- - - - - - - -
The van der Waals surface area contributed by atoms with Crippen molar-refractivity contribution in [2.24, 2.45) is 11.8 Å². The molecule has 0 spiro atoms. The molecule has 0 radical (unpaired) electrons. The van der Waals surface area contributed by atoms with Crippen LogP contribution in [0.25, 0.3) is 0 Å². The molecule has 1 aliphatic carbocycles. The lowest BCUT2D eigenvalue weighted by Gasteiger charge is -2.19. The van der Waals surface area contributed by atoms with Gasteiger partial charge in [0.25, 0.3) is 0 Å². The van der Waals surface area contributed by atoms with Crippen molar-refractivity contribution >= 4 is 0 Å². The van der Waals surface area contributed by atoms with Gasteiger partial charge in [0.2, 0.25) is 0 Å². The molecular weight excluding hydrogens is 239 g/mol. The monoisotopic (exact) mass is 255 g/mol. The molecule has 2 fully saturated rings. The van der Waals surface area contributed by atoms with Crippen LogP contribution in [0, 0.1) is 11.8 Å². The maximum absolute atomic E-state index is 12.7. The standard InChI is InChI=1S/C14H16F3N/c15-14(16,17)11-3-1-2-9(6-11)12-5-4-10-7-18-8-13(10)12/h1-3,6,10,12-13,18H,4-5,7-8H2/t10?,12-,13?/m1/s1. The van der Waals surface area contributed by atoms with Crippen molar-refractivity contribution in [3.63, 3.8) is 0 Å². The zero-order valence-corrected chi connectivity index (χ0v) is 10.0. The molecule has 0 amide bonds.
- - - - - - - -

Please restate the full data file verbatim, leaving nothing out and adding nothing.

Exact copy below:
The van der Waals surface area contributed by atoms with Crippen molar-refractivity contribution in [2.24, 2.45) is 11.8 Å². The molecule has 0 spiro atoms. The molecule has 0 radical (unpaired) electrons. The van der Waals surface area contributed by atoms with Crippen LogP contribution in [0.25, 0.3) is 0 Å². The molecule has 1 aliphatic carbocycles. The lowest BCUT2D eigenvalue weighted by Gasteiger charge is -2.19. The van der Waals surface area contributed by atoms with Gasteiger partial charge in [0.25, 0.3) is 0 Å². The van der Waals surface area contributed by atoms with Crippen molar-refractivity contribution >= 4 is 0 Å². The van der Waals surface area contributed by atoms with Gasteiger partial charge in [0.2, 0.25) is 0 Å². The molecular weight excluding hydrogens is 239 g/mol. The monoisotopic (exact) mass is 255 g/mol. The molecule has 2 fully saturated rings. The van der Waals surface area contributed by atoms with Crippen LogP contribution in [0, 0.1) is 11.8 Å². The maximum absolute atomic E-state index is 12.7. The standard InChI is InChI=1S/C14H16F3N/c15-14(16,17)11-3-1-2-9(6-11)12-5-4-10-7-18-8-13(10)12/h1-3,6,10,12-13,18H,4-5,7-8H2/t10?,12-,13?/m1/s1. The van der Waals surface area contributed by atoms with Crippen molar-refractivity contribution in [3.63, 3.8) is 0 Å². The zero-order valence-corrected chi connectivity index (χ0v) is 10.0. The molecule has 0 amide bonds.